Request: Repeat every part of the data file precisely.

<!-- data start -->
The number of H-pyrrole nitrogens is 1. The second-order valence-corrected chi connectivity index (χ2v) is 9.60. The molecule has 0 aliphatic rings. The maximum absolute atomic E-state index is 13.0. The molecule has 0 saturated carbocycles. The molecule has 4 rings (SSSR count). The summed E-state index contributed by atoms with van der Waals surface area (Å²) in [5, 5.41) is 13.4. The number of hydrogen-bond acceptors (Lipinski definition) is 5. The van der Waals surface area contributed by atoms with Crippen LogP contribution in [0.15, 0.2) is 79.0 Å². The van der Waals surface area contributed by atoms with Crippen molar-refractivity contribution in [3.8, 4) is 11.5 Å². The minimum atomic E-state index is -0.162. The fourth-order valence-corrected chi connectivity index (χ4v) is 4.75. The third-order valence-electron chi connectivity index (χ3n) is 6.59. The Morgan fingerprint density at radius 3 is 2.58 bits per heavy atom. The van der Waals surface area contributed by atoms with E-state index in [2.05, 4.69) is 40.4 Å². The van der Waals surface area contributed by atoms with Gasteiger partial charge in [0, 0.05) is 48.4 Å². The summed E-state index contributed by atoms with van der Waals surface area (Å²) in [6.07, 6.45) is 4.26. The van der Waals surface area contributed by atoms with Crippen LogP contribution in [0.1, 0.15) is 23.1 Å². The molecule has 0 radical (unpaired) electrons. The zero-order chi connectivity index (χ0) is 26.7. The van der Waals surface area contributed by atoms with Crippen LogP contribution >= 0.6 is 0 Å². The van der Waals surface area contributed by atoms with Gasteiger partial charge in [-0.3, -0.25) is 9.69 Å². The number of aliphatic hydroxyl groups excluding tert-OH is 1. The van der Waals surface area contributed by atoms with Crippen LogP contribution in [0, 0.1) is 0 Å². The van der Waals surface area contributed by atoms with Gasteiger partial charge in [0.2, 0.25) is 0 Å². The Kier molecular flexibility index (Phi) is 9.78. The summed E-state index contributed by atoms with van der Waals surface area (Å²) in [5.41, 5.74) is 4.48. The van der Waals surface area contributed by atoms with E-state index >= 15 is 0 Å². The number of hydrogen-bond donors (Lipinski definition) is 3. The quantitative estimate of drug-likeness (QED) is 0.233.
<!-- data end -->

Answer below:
The number of H-pyrrole nitrogens is 1. The second-order valence-corrected chi connectivity index (χ2v) is 9.60. The molecule has 0 aliphatic rings. The maximum absolute atomic E-state index is 13.0. The molecule has 0 saturated carbocycles. The molecule has 4 rings (SSSR count). The summed E-state index contributed by atoms with van der Waals surface area (Å²) in [5, 5.41) is 13.4. The number of hydrogen-bond acceptors (Lipinski definition) is 5. The van der Waals surface area contributed by atoms with Crippen LogP contribution in [0.15, 0.2) is 79.0 Å². The van der Waals surface area contributed by atoms with Crippen molar-refractivity contribution in [3.8, 4) is 11.5 Å². The minimum atomic E-state index is -0.162. The fourth-order valence-corrected chi connectivity index (χ4v) is 4.75. The third-order valence-electron chi connectivity index (χ3n) is 6.59. The Morgan fingerprint density at radius 3 is 2.58 bits per heavy atom. The van der Waals surface area contributed by atoms with E-state index in [2.05, 4.69) is 40.4 Å². The van der Waals surface area contributed by atoms with Gasteiger partial charge in [0, 0.05) is 48.4 Å². The summed E-state index contributed by atoms with van der Waals surface area (Å²) in [6.07, 6.45) is 4.26. The van der Waals surface area contributed by atoms with Crippen LogP contribution in [0.1, 0.15) is 23.1 Å². The molecule has 0 radical (unpaired) electrons. The zero-order chi connectivity index (χ0) is 26.7. The van der Waals surface area contributed by atoms with Crippen LogP contribution >= 0.6 is 0 Å². The van der Waals surface area contributed by atoms with Gasteiger partial charge in [-0.3, -0.25) is 9.69 Å². The number of aliphatic hydroxyl groups excluding tert-OH is 1. The van der Waals surface area contributed by atoms with Crippen LogP contribution in [0, 0.1) is 0 Å². The van der Waals surface area contributed by atoms with Gasteiger partial charge in [0.2, 0.25) is 0 Å². The Kier molecular flexibility index (Phi) is 9.78. The summed E-state index contributed by atoms with van der Waals surface area (Å²) in [5.41, 5.74) is 4.48. The van der Waals surface area contributed by atoms with E-state index >= 15 is 0 Å². The number of hydrogen-bond donors (Lipinski definition) is 3. The quantitative estimate of drug-likeness (QED) is 0.233.